This state further encouraged us to continue thinking about professional collaboration between residents and artists in “atelienormalno,” as well as cooperation with the community, considering the limitations and opportunities.
A significant mutual achievement was establishing a format for the comprehensive presentation of Oleksandr’s directorial and acting practices, an artist from the “atelienormalno” studio. In one meeting, all – artists, the community, and the team – became actors in Oleksandr’s script “Pirate Saha,” performed as a musical without rehearsals. Oleksandr and Vira’s collaboration seamlessly merged the acting of non-professional actors with elementary music-making using the Orff Approach. Depending on the role in Oleksandr’s script, Vira suggested musical instruments for the actors to complement their verbal performance. Oleksandr guided everyone on how each character should behave, encouraging playfulness and pushing the boundaries of seriousness. A participant later shared that she hadn’t had such fun since school. It was an exciting and cathartic experience. It seems like we, “pirate colleagues,” underwent a transformative experience on that “pirate ship at sea.”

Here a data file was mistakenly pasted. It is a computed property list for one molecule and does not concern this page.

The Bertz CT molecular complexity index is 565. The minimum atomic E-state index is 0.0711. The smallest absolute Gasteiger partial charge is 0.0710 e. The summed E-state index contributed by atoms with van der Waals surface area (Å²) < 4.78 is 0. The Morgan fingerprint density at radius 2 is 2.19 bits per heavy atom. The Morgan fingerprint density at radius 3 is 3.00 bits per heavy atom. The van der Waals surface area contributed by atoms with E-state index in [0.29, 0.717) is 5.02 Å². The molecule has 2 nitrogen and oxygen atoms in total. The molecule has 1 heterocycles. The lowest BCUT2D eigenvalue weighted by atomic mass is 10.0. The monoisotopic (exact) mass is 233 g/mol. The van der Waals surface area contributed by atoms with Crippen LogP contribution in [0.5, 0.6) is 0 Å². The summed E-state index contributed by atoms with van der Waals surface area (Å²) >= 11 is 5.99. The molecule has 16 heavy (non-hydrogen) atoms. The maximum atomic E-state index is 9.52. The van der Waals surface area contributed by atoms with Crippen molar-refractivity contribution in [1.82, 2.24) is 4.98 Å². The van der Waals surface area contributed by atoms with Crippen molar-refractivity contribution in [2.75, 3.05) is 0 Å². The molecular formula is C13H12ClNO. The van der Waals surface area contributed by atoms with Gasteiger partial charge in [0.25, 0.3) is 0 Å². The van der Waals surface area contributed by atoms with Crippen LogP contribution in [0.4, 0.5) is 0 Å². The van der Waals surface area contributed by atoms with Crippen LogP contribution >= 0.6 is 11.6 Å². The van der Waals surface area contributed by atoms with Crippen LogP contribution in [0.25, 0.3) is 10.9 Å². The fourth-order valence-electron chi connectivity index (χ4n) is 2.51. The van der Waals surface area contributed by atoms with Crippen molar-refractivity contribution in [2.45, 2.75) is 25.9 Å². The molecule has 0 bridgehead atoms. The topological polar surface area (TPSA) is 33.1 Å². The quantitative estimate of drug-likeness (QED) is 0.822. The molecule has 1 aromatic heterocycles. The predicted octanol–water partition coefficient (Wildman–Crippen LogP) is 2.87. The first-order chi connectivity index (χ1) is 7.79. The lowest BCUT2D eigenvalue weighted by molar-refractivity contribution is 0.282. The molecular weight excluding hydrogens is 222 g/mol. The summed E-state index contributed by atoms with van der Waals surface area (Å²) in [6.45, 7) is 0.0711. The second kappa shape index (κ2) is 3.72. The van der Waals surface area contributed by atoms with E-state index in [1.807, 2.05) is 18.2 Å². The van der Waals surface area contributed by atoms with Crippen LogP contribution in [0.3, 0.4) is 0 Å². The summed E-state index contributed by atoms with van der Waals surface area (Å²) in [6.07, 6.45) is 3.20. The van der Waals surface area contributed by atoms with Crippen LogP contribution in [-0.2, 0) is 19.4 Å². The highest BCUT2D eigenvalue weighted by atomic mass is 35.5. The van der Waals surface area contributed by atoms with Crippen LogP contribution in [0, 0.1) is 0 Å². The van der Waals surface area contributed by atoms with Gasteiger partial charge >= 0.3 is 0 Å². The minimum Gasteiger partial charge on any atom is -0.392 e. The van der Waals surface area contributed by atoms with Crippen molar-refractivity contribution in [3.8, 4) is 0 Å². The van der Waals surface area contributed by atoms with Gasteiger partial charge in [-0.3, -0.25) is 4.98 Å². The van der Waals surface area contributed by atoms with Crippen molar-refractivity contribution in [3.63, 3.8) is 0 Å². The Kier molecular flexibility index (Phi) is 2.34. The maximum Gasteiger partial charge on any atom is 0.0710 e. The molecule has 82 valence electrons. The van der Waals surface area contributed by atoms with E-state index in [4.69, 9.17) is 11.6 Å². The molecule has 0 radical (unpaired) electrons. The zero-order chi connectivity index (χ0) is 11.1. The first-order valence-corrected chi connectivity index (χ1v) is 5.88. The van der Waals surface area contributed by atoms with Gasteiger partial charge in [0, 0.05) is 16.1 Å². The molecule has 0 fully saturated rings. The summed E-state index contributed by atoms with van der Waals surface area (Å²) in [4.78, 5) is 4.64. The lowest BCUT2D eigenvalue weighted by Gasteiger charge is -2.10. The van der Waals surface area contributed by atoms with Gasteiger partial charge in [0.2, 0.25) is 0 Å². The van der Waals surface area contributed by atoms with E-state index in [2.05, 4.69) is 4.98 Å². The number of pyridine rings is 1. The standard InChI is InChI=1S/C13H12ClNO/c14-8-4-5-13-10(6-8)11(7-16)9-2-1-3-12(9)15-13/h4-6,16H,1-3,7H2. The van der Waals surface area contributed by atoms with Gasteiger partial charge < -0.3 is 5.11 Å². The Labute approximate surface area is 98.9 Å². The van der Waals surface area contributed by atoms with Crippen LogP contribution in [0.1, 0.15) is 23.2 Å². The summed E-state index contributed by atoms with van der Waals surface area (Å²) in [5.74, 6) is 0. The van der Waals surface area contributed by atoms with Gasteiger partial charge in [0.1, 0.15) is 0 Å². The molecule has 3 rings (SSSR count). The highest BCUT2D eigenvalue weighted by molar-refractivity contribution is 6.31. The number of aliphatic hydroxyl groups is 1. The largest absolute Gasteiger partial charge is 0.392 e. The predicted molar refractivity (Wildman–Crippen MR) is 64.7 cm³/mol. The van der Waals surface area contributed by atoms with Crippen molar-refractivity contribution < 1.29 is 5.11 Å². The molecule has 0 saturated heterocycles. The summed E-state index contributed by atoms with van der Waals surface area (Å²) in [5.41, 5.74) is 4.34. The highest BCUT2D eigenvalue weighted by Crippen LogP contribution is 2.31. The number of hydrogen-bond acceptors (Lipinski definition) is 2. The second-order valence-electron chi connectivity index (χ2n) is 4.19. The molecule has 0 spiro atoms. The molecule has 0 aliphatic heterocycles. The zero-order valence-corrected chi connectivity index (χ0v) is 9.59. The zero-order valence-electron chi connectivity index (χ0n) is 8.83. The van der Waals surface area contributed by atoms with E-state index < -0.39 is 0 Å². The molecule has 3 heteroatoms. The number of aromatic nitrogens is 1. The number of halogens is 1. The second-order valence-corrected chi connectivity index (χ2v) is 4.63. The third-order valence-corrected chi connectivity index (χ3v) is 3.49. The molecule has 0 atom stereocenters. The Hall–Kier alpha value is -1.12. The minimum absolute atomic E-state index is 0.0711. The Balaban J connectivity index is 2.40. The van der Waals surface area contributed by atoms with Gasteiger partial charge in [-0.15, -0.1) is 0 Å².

Although there wasn’t enough time to find a format for Anna Sapon’s practices, who arrived for a two-week residency after Oleksandr’s departure, the ease with which Anna joined the group work showed progress in the artists’ previous work with the community. During the residency, Anna wrote several texts. Meeting new people and circumstances in Lviv gave impetus to the artworks that Anna created after returning from the residency. During the final “Unpacking the Sound” residency program activity, we all marked ourselves as some creature or occurrence on a shared tree drawing. Then Anna depicted the absent colleagues from “atelienormalno” – Oleksandr Steshenko, Stanislav Turina, and Katia Libkind – in the picture, not hiding her need for friends and colleagues and documenting unity.